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Williams v. North Carolina I simplified the law on interstate divorce by compelling the recognition of foreign divorces it the petitioner was domiciled in the state granting the divorce, and without reference to which of the spouses was at fault.· In doing so, it overruled the doctrine of the Haddock case, according to which the domiciliary state of the respondent, who was not personally before the divorce court, need not recognize the foreign divorce. It also did away with the special doctrine laid down in Atherton v. Atherton, which made the recognition of the foreign decree upon substituted service compulsory if it was rendered by the courts of the last matrimonial domicil, that is, of the state in which the parties last lived together as husband and wife.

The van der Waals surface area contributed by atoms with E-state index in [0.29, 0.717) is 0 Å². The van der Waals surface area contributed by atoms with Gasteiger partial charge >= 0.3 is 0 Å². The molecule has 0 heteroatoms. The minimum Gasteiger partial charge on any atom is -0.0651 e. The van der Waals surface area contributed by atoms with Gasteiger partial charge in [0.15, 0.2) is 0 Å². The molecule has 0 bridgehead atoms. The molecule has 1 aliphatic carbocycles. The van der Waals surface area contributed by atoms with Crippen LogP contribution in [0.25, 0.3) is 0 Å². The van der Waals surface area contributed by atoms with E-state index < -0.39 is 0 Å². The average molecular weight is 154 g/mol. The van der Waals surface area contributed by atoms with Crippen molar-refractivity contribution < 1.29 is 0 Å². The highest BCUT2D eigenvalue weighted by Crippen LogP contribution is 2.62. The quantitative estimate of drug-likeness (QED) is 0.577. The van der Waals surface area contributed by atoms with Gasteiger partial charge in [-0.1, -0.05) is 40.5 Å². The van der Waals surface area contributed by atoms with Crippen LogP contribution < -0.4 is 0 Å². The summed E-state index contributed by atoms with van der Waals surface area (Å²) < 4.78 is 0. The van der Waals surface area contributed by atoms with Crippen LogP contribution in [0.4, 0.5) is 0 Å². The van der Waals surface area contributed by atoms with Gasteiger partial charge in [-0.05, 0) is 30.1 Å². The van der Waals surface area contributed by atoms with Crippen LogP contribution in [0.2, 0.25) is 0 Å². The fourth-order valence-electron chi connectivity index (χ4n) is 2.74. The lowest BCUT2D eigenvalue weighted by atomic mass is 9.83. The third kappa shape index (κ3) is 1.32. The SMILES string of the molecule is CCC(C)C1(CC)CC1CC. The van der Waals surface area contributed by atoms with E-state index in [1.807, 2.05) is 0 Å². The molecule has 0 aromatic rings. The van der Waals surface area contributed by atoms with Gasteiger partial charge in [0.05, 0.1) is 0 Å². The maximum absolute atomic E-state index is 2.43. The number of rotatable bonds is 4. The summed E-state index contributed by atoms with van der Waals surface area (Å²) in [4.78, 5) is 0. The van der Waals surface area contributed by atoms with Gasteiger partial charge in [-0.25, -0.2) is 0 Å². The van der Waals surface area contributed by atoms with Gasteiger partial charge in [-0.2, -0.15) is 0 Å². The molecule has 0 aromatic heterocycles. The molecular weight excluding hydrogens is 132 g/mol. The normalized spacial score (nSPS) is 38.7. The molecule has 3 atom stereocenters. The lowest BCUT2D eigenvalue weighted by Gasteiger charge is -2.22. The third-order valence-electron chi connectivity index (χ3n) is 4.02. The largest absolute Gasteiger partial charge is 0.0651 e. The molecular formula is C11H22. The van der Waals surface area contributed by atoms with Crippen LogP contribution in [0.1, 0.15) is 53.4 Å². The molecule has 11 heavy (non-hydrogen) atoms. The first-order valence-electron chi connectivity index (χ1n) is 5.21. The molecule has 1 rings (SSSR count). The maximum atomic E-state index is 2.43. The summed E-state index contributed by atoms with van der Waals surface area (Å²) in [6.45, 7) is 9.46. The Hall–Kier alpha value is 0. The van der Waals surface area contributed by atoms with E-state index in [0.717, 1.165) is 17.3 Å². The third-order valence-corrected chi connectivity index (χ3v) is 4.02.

Williams v. North Carolina I was tried on the assumption that North Carolina had the power under the Haddock doctrine to attack the Nevada decree because the Nevada court had no personal jurisdiction over the respondent. For that reason it did not challenge the finding of the Nevada court that the petitioners had acquired a domicil in Nevada. The Supreme Court of the United States did not find it necessary, therefore, to discuss the subject of domicil as a prerequisite for divorce jurisdiction. The existence of domicil in Nevada became the decisive issue upon review by certiorari, in Williams v North Carolina II, of the judgment of the Supreme Court of North Carolina which convicted the Nevada divorcees of bigamous cohabitation.
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